So what was working for Haiby?

“Paint touches,” she said. “A huge goal of ours this game was trying to attack the lane and either score in there or for kick-out shots. I think I was just trying to attack the paint, finishing off the free throws.”

Williams said Haiby stayed mentally tough and focused and that she fought through the bruises that happen during this time of year.

“We wanted to try to attack in transition,” Williams said. “I thought our post players did a pretty good job of getting out and trying to rim run and collapsing defense which allowed Sam some avenues. She’s really, really good at finding those little cracks and crevices to kind of penetrate through and get herself to the rim and did a great job getting herself to the free throw line and making free throws.”

The head coach said Nebraska aimed to double up Missouri State with paint touches because they are such a good rebounding team.

Bourne said emphasizing paint touches helped her as well.

“I say every time, I get good passes from my guards that helped me out a lot, running in transition and paint touches, like Sam said, and then just working hard to box out,” Bourne said. “Obviously, they got more rebounds than we would have liked them to get. But I think we did a pretty solid effort of trying to box out a really, really good rebounding team.”

As Bourne mentioned, there was some good passing against Missouri State. Shelley had six assists and Haiby added three. The duo had one turnover, which has been an issue this season. Nebraska took care of the ball while passing inside as well.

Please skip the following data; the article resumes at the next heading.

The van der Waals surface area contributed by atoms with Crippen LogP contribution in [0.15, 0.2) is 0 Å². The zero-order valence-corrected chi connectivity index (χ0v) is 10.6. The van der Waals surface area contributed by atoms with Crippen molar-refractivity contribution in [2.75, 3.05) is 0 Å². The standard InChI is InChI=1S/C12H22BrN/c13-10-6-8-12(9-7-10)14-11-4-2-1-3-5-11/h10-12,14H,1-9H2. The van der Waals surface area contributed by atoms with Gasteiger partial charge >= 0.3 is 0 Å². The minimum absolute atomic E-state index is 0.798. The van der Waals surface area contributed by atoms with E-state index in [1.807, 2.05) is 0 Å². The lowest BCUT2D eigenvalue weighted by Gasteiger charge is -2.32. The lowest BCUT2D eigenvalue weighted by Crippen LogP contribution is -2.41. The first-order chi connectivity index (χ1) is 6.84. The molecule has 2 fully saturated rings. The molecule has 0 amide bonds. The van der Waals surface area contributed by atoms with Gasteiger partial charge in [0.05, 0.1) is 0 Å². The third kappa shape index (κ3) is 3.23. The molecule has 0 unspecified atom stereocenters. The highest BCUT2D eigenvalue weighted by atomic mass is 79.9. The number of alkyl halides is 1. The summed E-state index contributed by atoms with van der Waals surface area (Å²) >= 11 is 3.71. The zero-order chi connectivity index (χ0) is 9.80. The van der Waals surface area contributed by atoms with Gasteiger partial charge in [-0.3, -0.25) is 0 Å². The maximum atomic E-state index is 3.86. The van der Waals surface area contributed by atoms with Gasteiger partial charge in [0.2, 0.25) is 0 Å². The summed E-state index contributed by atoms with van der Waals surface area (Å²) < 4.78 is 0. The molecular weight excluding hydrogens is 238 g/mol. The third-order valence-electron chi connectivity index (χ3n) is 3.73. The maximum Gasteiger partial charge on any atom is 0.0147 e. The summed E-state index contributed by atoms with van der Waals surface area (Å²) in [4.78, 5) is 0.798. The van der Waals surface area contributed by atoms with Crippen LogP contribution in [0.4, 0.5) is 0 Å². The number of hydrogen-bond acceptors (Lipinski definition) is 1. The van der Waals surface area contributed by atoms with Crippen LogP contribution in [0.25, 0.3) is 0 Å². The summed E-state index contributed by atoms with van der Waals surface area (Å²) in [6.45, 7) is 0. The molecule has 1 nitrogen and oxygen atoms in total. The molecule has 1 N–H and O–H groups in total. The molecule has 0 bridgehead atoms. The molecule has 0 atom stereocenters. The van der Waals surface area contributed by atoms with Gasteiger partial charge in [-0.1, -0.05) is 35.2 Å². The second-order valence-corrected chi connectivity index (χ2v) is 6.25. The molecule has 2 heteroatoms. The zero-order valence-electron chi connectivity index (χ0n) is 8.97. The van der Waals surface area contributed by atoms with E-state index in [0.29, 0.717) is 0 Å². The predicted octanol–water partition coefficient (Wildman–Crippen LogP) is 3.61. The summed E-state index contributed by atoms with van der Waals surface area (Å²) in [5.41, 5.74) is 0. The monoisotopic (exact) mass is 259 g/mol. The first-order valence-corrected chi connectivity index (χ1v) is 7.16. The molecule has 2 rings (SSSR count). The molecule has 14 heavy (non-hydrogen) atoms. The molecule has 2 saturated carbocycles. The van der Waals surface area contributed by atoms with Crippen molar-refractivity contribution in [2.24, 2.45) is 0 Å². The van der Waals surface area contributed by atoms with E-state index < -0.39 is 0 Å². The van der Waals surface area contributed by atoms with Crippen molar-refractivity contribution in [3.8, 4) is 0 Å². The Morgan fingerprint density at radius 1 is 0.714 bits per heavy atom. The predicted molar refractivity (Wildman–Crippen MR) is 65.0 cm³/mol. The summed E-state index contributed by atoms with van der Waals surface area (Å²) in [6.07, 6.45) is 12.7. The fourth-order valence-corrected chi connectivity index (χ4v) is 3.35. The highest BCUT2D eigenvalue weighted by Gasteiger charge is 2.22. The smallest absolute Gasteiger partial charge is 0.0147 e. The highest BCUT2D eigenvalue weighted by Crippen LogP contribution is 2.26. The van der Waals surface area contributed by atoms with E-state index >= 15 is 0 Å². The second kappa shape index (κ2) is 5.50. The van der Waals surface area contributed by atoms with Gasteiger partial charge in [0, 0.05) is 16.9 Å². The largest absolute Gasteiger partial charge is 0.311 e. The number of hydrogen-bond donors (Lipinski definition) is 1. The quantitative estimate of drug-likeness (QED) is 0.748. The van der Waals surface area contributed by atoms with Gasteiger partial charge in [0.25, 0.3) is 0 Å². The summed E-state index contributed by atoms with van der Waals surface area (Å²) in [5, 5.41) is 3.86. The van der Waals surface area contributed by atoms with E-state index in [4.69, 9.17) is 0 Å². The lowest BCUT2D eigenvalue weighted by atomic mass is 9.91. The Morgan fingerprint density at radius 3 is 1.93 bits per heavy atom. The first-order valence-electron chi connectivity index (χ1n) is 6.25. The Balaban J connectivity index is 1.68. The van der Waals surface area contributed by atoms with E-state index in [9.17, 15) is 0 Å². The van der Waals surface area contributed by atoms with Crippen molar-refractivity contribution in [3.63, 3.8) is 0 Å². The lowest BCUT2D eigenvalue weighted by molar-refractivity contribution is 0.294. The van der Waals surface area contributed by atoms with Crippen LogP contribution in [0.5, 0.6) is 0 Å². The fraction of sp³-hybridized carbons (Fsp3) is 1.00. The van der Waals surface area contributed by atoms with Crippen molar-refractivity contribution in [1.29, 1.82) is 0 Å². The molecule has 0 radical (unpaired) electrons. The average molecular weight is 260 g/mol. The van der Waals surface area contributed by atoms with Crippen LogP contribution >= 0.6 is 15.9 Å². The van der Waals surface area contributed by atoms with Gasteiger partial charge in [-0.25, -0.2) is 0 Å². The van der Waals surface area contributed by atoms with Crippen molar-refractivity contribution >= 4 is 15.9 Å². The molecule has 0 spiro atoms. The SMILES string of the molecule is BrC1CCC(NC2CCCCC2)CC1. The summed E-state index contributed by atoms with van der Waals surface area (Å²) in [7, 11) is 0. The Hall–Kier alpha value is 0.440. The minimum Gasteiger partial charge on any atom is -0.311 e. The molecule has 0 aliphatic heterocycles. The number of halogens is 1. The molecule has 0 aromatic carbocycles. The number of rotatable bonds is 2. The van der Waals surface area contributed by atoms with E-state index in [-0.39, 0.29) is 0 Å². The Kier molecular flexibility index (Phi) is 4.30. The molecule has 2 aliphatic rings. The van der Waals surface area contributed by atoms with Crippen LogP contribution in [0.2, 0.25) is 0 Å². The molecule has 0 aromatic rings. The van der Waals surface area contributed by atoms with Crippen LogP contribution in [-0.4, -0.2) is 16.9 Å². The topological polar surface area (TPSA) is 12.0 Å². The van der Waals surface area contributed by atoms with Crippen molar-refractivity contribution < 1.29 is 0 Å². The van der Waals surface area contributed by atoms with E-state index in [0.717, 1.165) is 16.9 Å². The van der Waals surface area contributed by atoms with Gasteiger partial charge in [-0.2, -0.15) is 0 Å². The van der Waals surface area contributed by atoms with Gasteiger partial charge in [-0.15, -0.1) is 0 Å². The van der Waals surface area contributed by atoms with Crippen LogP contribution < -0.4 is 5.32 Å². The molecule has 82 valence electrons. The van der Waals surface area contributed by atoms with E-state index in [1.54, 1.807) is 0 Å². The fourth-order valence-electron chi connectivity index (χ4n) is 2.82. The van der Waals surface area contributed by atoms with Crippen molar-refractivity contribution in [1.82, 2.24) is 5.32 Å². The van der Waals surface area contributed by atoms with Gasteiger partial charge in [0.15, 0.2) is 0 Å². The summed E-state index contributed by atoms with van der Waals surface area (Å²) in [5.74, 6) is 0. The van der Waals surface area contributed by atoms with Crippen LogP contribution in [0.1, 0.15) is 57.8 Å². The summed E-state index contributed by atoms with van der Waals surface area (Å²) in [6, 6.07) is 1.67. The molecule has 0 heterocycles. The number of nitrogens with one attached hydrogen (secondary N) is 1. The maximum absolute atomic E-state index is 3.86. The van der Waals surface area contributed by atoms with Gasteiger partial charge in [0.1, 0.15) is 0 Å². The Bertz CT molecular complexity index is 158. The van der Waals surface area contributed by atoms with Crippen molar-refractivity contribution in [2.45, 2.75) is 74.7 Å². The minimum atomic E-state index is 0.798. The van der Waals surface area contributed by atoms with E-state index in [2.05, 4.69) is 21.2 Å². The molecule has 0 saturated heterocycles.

Falling behind on the boards

Missouri State is a good rebounding team. They average 41.3 rebounds per game, which is second in the Missouri Valley Conference behind conference-champ Drake.

Against the Huskers, the Bears outrebounded NU 47-36. MSU had 23 offensive rebounds and 16 second-chance points.

Williams said one of her team’s goals was to keep the Bears in single digits for offensive rebounding. Kennedy Taylor had nine herself.

“Hopefully, there’s no more Kennedy Taylors that we have go up against,” she said. “She’s just a really special offensive rebounder, very physical and has a nose for the ball, puts herself in the right positions.”

Defense and rebounding are something Nebraska will be focusing on for round two, no matter who their opponent is.

“I think obviously, the one things that you want to have staples are just your defense and rebounding,” Williams said. “I thought we were a little undisciplined at times, defensively, and that led to more offensive rebounds than we wanted to give up. Doesn’t matter who we play in this next round, we’re going to try to shore that up and take care of that moving forward.”

Nebraska does not know where and when their next game will be as of Wednesday night. However, Williams said the Huskers have been in communication with the WNIT committee, letting them know how willing and capable Nebraska is of hosting.